Cobar has been chosen as one of 12 sites in Australia to participate in a National Suicide Prevention Trial.
Dr Scott Fitzpatrick and Dr Donna Read from the Centre for Rural and Remote Mental Health in Orange (which is affiliated with the University of Newcastle) were in Cobar last Wednesday to consult with local service providers on the needs of the Cobar community.
“We have been commissioned by the Western Primary Health Network to undertake a community and service provider consultation for the National Suicide Prevention Trial,” Dr Fitzpatrick told The Cobar Weekly.
“It’s part of a national trial.
“Twelve trial sites have been selected nationally and four of those trial sites have been allocated within the Western Primary Health Network—Cobar, Bourke, Brewarrina and Walgett.”
Dr Fitzpatrick said they were in the process of visiting the four western NSW communities.
“We’ve been engaging in a consultation around suicide prevention and what is needed in those communities and what can be implemented within the National Suicide Prevention Trial,” he said.
Dr Fitzpatrick said the trial sites were chosen for various reasons.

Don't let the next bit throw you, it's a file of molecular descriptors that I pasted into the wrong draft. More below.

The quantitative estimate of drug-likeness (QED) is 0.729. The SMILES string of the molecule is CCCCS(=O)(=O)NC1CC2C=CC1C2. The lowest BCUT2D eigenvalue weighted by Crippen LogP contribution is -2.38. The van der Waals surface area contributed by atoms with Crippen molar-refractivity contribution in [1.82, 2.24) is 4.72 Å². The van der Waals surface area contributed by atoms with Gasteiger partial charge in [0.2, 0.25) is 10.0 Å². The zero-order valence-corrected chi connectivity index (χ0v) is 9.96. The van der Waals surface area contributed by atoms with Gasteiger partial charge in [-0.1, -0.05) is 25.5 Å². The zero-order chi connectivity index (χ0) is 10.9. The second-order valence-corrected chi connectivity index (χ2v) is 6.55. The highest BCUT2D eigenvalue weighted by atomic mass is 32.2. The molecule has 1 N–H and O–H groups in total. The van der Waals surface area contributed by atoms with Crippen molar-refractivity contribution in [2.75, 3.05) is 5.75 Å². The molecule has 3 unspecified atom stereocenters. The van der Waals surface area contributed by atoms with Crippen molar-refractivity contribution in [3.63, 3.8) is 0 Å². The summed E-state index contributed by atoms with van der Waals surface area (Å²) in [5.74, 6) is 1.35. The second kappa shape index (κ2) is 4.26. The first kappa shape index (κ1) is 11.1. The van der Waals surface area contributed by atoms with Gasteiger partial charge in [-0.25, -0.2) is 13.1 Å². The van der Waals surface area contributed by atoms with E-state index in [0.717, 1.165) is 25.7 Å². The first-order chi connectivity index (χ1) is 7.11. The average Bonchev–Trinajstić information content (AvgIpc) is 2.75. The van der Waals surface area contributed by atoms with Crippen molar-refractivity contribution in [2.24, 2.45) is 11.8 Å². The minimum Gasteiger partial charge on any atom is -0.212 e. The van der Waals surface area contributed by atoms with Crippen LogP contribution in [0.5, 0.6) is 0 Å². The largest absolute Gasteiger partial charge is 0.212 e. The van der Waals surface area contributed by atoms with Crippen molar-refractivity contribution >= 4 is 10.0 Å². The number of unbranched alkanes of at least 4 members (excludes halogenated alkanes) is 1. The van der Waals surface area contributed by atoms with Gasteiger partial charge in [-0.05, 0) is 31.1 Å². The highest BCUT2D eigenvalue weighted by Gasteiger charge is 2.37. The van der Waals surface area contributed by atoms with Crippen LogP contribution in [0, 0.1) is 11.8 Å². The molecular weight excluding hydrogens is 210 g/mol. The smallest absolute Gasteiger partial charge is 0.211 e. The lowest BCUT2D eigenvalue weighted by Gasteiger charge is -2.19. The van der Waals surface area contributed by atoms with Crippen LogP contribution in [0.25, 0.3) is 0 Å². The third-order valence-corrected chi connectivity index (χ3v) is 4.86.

“For example Kimberly was chosen for indigenous suicides, so populations at risk; Townsville was chosen for veterans suicide; I think Perth South for youth suicide and then there were other rural and remote sites chosen because of fragmentation of services and the difficulties of providing suicide prevention in those communities,” he said.
Dr Fitzpatrick said it was not necessarily because there had been high rates of suicide in these areas.
“We know there are a lot of variabilities with suicide,” he said.
“People talk about high rates of rural suicide, that’s not necessarily all rural areas, some rural areas have higher rates of suicide than others.”
Dr Fitzpatrick said while a lot of focus is on health with suicide prevention they also realise there’s a role for social and community services, like housing, and a lot of non government organisations like Mission Australia, and Flourish, to play in prevention.
“Schools have an important role to play, PCYC’s and people who are running activities for young and marginalised people, farming groups and the shire as well,” he said.
In addition to holding a general meeting with various community stakeholders last Wednesday at the council chambers, Dr Fitzpatrick and Dr Read also had a number of one-on-one meetings which included speaking with school counsellor Claire Wood and men’s shed coordinator Gordon Hill.
Dr Read said if anyone in the community has a particular point of view and wanted to have a say about suicide prevention, they can contact them through the Cobar Primary Health Care Centre.